Alone in a strange city, Podrizki improvised. He picked up a phone book and found a cardboard-box manufacturer named Kosta Trebicka. The two men met at a bar near the Sky Tower in the center of town. Trebicka was in his late forties, a wiry and intense man with thick worker’s hands. He told Podrizki that he could supply cardboard boxes strong enough to hold the ammunition, as well as the labor to transfer the rounds to new pallets. A week later, Podrizki called to ask if Trebicka could hire enough men to repack 100 million rounds of ammunition by taking them out of metal sardine cans and placing them in cardboard boxes. Trebicka thought the request exceedingly odd. Why go to all that trouble? Podrizki fibbed, saying it was to lighten the load and save money on air freight. After extended haggling with Diveroli back in Miami, Trebicka agreed to do the job for $280,000 and hired a team of men to begin repackaging the rounds.

As he worked at the warehouse, however, Trebicka grew even more suspicious. Concerned that something nefarious was happening, he called the U.S. Embassy and met with the economic attache. Over coffee at a cafe called Chocolate, Trebicka confided that the ammunition was covered in Chinese markings. Was that a problem? Not at all, the U.S. official replied. The embassy had been trying to find the money to pay for demolishing the ammunition, so sending the rounds to Afghanistan would actually do them a favor. AEY appeared to be in the clear.

But greed got the better of Diveroli. In a phone call from Miami, he asked Trebicka to use his contacts in the Albanian government to find out how much Thomet was paying the Albanians for the ammunition. AEY was giving the Swiss arms broker just over four cents per round and reselling them to the Pentagon for 10 cents. But Diveroli suspected that Thomet was ripping him off.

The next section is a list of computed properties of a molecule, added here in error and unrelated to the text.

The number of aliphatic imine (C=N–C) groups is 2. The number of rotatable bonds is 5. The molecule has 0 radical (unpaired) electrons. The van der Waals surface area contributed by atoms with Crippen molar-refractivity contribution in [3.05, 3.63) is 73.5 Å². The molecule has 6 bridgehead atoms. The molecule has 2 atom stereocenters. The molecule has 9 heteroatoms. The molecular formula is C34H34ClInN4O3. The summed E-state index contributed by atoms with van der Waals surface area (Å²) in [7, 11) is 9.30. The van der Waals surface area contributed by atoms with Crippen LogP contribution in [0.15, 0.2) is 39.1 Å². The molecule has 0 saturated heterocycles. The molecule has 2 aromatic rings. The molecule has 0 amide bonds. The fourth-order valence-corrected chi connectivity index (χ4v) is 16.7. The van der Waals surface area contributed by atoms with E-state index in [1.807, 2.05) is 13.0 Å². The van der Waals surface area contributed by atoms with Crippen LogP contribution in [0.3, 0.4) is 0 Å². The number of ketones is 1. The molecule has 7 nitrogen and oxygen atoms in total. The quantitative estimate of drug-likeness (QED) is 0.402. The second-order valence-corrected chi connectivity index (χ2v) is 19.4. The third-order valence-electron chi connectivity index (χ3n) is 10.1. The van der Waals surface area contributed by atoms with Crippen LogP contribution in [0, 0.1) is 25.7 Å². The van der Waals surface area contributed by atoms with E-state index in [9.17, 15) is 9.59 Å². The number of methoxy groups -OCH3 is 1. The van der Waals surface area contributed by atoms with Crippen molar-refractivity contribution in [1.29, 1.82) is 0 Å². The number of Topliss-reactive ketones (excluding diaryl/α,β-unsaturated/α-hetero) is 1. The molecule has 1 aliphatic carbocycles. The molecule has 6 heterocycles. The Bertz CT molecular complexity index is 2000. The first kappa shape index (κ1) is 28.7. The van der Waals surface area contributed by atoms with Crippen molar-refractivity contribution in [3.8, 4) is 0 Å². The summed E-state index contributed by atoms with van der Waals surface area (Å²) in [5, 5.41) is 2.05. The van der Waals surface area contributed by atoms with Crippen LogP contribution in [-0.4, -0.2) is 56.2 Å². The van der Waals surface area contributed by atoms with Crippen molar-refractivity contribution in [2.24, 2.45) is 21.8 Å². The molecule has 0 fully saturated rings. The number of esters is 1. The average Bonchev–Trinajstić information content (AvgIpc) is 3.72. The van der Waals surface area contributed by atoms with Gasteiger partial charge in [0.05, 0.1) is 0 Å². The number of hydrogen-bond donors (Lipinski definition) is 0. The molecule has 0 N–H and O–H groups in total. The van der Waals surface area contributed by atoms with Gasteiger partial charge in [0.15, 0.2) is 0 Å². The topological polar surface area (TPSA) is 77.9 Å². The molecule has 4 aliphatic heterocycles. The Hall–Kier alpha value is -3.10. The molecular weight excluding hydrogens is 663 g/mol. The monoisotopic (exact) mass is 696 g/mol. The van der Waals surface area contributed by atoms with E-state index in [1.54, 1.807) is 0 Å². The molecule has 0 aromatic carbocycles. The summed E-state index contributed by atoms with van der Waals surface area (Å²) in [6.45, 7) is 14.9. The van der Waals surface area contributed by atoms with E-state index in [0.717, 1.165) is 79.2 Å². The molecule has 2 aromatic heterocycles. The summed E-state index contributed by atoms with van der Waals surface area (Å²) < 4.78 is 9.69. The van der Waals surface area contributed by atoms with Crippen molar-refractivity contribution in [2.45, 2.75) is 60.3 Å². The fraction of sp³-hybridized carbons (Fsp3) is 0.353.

He turned out to be right. A few days later, Trebicka reported that Thomet was paying the Albanians only two cents per round — meaning that he was charging AEY double the asking price, just for serving as a broker. Diveroli was enraged. He asked Trebicka to meet with his Albanian connections and find a way to cut Thomet out of the deal entirely.

Trebicka was happy to help. The Albanians, he thought, would be glad to deal with AEY directly. After all, by doing an end run around Thomet, there would be more money for everyone else. But when Trebicka met with the Albanian defense minister, his intervention had the opposite effect: The Albanians cut him out of the deal, informing AEY that the repackaging job would be completed instead by a friend of the prime minister’s son. What Trebicka had failed to grasp was that Thomet was paying a kickback to the Albanians from the large margin he was making on the deal. Getting rid of Thomet was impossible, because that was how the Albanians were being paid off the books.

Diveroli flew to Albania and tried to intervene to help Trebicka keep the job, but he didn’t have enough clout to get the decision reversed. Trebicka was stuck with the tab for the workers he had hired to repackage the rounds, along with a warehouse full of useless cardboard boxes he had printed to hold the ammo. Furious at being frozen out, he called Diveroli and secretly recorded the conversation, threatening to tell the CIA what he knew about the deal. “If the Albanians want to still work with me, I will not open my mouth,” he promised. “I will do whatever you tell me to do.”

Diveroli suggested that Trebicka try bribing Ylli Pinari, the head of the Albanian arms-exporting agency that was supplying the ammunition. “Why don’t you kiss Pinari’s ass one more time,” Diveroli said. “Call him up. Beg. Kiss him. Send one of your girls to fuck him. Let’s get him happy. Maybe we can play on his fears. Or give him a little money, something in his pocket. And he’s not going to get much — $20,000 from you.”

When Trebicka complained about being muscled out of the deal, Diveroli said there was nothing he could do about it. There were too many thugs involved on the Albanian end of the deal, and it was just too dangerous. “It went up higher, to the prime minister and his son,” Diveroli said. “This mafia is too strong for me. I can’t fight this mafia. It got too big. The animals just got too out of control.”